The land of Canaan provides the womb in which the patriarchs of Israel were born while Egypt provides an incubator, physically, morally, and racially, for the newborn nation to grow. Noted theologian Paul Benware describes this Egyptian incubator:
“First, it protected Israel physically. Although the Egyptian army was unaware of it, they were guarding Israel against countless kings and robber bands that could have wiped out this young nation in a matter of hours. Second, Egypt shielded Israel morally. Although Egypt may not have been known for its righteousness, it was superior to the wicked Canaanites. By removing Israel from the degrading influence these perverse Canaanite people. God was preserving His people from moral failure, which surely would have come if they had been left in Canaan. Third, Egypt secured Israel’s racial purity. Israel would certainly have intermarried with the Canaanites (as Genesis 34 reveals), but they would not intermarry with the Egyptians. The Egyptians looked down on the Israelites because of their occupation of shepherding (46:34), an this was a key factor in keeping the two peoples apart” (emphasis added).
In God’s timing He brings His people out of Egypt into the wilderness. In the wilderness this toddler nation, stripped and alone with God, begins its walk of faith. It is in the wilderness that Israel discovers that sin’s hold upon them is greater than their enslavement to Egypt. Animal sacrifice and rules and regulations cannot remove this tyrant. They fail again and again.
The book of Numbers highlights a number of complaining episodes and their consequences:
The Apostle Paul refers to Israel’s complaining (as well as to Israel’s lusting after evil things, their idolatry, sexual immorality, and unbelief) as examples for us all, “Now these things became our examples . . . Now all these things happened to them as examples, and they were written for our admonition, upon whom the end of the ages have come” (1 Corinthians 10:6, 13). Prior to their complaining the entire nation of Israel had experienced God’s protection during the ten plagues, the opening of the Red Sea from their crossing and the destruction of the Egyptian army and the leadership of the cloud by day and fire by night. They had a history with God. Their liberation created an unfamiliar new normal. And they didn’t like it!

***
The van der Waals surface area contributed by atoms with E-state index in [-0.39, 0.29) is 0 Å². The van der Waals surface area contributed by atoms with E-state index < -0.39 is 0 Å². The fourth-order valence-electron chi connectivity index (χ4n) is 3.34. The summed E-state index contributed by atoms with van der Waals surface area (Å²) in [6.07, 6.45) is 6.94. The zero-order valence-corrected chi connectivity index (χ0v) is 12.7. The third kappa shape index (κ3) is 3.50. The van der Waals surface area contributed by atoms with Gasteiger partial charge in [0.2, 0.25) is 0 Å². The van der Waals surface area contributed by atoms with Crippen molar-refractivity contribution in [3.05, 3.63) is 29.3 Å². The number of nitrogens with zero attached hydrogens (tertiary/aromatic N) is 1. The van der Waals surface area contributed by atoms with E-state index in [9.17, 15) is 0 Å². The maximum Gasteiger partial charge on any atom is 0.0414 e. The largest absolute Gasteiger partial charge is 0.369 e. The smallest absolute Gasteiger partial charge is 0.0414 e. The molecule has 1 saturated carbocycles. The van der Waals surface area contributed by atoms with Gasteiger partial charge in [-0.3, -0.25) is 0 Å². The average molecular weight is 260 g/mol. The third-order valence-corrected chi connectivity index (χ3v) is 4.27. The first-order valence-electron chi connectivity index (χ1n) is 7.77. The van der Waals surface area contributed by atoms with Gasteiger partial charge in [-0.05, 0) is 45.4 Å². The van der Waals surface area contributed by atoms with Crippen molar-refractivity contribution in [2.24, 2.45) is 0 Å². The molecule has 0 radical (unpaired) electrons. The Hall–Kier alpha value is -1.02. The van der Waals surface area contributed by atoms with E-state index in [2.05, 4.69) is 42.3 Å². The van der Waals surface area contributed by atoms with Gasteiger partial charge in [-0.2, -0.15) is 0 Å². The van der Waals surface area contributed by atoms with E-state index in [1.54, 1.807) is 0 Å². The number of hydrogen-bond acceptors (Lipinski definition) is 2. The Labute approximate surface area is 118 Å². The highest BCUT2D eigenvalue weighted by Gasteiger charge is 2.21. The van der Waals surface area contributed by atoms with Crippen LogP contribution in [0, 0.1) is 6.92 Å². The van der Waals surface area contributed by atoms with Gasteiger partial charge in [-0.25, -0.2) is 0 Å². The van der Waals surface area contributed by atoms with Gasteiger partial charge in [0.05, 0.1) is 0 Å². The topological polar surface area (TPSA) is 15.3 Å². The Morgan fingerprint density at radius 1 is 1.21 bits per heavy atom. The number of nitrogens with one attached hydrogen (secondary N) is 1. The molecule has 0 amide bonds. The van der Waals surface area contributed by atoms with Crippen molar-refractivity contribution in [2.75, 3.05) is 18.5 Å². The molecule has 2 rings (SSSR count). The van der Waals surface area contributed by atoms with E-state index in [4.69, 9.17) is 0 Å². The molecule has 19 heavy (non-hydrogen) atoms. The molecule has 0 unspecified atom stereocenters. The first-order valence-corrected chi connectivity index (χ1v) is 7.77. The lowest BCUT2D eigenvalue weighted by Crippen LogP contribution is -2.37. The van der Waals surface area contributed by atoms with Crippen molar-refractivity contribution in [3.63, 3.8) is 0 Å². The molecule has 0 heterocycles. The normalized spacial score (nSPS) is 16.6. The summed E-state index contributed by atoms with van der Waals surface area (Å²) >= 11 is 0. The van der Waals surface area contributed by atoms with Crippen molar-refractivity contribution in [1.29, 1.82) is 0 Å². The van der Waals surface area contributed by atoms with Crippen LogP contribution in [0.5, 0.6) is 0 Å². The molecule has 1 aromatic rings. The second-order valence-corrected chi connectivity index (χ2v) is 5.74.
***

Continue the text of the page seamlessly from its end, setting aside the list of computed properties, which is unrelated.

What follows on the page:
Although God frees Israel from Egyptian slavery, their slave worldview shackles them still. Therefore, the wilderness is God’s appointed place of liberation. Instead of aligning themselves with God and cooperating with His maturation process, Israel complains against God and His servants.
Israel would not trust God with what they saw or what they couldn’t understand. Slavery of mind does that. And it manifests itself in complaining. Complaining, therefore, is a symptom of unbelief, of entertaining a small view of God and wrong expectations. Israel would continue taking baby steps, with more falling down than actual walking until they learn to trust God with what they see and with what they don’t understand. Complaining is the mouth’s response to a heart attitude.
Francis Jeffrey, a Scottish judge from a past century, ascribes complaining to a small-souled person, “The tendency to whining and complaining may be taken as the surest sign [or] symptom of little souls and inferior intellects.”
Unbelief diminishes Israel’s soul and stymies their intellectual growth. A life of complaining becomes their new normal.